Later in life I was stunned to meet colleagues who have excellent technical depth in their chosen field but limited development in other areas. Many of them suffer from uncertainly, lack of trust and a feeling of being trapped.

At one work place the lack of civility and empathy became so severe that training was required for all employees. The training has clear guidance on things like “talk straight”.

Think about that for a minute. Talk straight is a nice way of saying “do not lie”. Many of my colleagues struggled to master these new skills and often revert back to old patterns. How horrible it must be to go through life to not be trusted and to know you are not trust worthy. That self-actualization need will be is a very tough rung to reach for some of my colleagues who are their core are good people.

Compass Source, Romary, Wiki Commons

Compass Source, Romary, Wiki Commons

It dawned on me that my 12 years of theology, day after day, week after week, year after year, ever so slowly, gave me a firm foundation. Private schools have the freedom to teach a value system that matches your own.

It’s not about the academics

I have said it before here but I want to re-iterate to those of you considering private school for your child but didn’t attend one yourself; it is not about the academics. Focus on who your child becomes, not the facts and skills they know. Give them that firm foundation.  My child has been at his private school for almost 10 years. I still don’t know the schools relative academic standing to other private schools or the nearby public schools. The academics simply has to be good enough in my opinion.

 

 

 

 

 

Sending your kid to private school will save you $1,053,000

Time Magazine reports that private school can save you money by giving you home location flexibility. This in turn can save you $50,000. They are right! Indeed, you can save even *more* money if you take the right steps after moving in.

Small is Beautiful

We live in an OK but not great public school district.  As is typically the case for such school districts, the homes are older and smaller.  Our smaller home costs less to heat and cool. And it costs a lot less to repair. There are less materials needed and they often cost less to replace. Don’t be scared into buying  or renting a brand new place to avoid costs – over time the smaller home will come out way ahead in many ways.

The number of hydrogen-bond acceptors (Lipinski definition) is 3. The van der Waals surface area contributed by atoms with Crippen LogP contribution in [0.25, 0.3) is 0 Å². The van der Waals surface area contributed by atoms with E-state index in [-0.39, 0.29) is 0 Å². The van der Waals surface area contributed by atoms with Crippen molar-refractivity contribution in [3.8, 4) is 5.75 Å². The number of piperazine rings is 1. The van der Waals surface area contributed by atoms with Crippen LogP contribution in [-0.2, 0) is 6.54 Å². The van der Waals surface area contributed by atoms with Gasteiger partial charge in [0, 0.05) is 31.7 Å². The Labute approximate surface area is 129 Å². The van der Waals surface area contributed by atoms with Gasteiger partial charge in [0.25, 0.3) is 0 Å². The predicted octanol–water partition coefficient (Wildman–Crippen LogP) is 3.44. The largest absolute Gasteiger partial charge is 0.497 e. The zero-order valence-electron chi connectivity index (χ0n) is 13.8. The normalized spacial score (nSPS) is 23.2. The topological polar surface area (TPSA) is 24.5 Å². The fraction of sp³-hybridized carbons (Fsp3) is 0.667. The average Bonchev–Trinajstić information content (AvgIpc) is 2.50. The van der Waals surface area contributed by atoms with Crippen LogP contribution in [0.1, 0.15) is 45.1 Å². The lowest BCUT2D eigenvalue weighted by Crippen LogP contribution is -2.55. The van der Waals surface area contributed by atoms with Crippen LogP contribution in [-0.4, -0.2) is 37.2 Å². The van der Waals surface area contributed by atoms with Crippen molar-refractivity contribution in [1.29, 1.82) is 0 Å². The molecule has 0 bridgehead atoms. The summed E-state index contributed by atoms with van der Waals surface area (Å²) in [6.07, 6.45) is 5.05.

As one of many examples, our current roof cost $3000 to replace back in 2010. For larger homes a roof replacement can be $8,000   to replace with just basic materials. And larger homes are often fancier requiring you to get better materials to fit in. And this leads to the next benefit – keep up with the neighborhood expectations.

Less Pressure To Spend

Keeping up with the Jones is a lot different in our neighborhood. Folks are lot more down to earth. Literally. Hiring a lawn service is considered either 1) a mark of shame or 2) you must be ill and we should step in to help.

People who move here and hire a lawn service seem to eventually shift to mowing it themselves. Every Saturday morning they see countless examples of how do get it done. And the entire street is a tool sharing enterprise. Having auto mechanics and DYI folks as neighbors really helps as well. A a lower cost neighborhood is lower cost on many levels and with more down-home kind of folks we prefer.

The Up Side – More Earnings

And private school raises the odds of your kiddo going to college. You will be used to saving lots of money and shelling out tuition expenses anyway so you are more likely to be set up to pay for it. And that equates to a million an extra income over their career (typically). Start to think across the generations and it starts to get impressive.

And while money isn’t the main driver for a private school it is worth noting that you save a lot more than $53,000 when moving to a lower cost neighborhood and paying for private school.